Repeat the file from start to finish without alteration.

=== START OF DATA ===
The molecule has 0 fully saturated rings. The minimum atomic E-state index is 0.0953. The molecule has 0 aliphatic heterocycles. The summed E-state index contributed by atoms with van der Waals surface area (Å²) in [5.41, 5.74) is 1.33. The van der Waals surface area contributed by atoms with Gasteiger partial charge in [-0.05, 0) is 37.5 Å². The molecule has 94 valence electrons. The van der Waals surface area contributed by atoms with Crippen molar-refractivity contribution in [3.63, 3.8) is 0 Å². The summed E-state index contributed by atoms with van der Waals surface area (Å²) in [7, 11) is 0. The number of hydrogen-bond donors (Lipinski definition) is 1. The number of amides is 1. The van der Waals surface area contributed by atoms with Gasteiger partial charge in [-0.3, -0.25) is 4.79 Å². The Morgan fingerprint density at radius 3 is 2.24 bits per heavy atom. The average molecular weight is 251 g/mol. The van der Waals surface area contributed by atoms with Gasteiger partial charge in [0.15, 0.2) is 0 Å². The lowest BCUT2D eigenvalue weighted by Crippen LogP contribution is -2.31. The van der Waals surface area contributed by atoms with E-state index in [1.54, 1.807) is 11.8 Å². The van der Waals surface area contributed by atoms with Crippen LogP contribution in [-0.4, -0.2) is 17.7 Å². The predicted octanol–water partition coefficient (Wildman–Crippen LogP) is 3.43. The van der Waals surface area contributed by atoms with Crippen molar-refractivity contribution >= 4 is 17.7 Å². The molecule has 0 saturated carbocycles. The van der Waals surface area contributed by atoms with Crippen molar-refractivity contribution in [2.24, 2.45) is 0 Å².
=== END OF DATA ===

The molecule has 0 fully saturated rings. The minimum atomic E-state index is 0.0953. The molecule has 0 aliphatic heterocycles. The summed E-state index contributed by atoms with van der Waals surface area (Å²) in [5.41, 5.74) is 1.33. The van der Waals surface area contributed by atoms with Gasteiger partial charge in [-0.05, 0) is 37.5 Å². The molecule has 94 valence electrons. The van der Waals surface area contributed by atoms with Crippen molar-refractivity contribution in [3.63, 3.8) is 0 Å². The summed E-state index contributed by atoms with van der Waals surface area (Å²) in [7, 11) is 0. The number of hydrogen-bond donors (Lipinski definition) is 1. The number of amides is 1. The van der Waals surface area contributed by atoms with Gasteiger partial charge in [-0.3, -0.25) is 4.79 Å². The Morgan fingerprint density at radius 3 is 2.24 bits per heavy atom. The average molecular weight is 251 g/mol. The van der Waals surface area contributed by atoms with Gasteiger partial charge in [0.15, 0.2) is 0 Å². The lowest BCUT2D eigenvalue weighted by Crippen LogP contribution is -2.31. The van der Waals surface area contributed by atoms with E-state index in [1.54, 1.807) is 11.8 Å². The van der Waals surface area contributed by atoms with Crippen LogP contribution in [-0.4, -0.2) is 17.7 Å². The predicted octanol–water partition coefficient (Wildman–Crippen LogP) is 3.43. The van der Waals surface area contributed by atoms with Crippen molar-refractivity contribution >= 4 is 17.7 Å². The molecule has 0 saturated carbocycles. The van der Waals surface area contributed by atoms with Crippen molar-refractivity contribution in [2.24, 2.45) is 0 Å².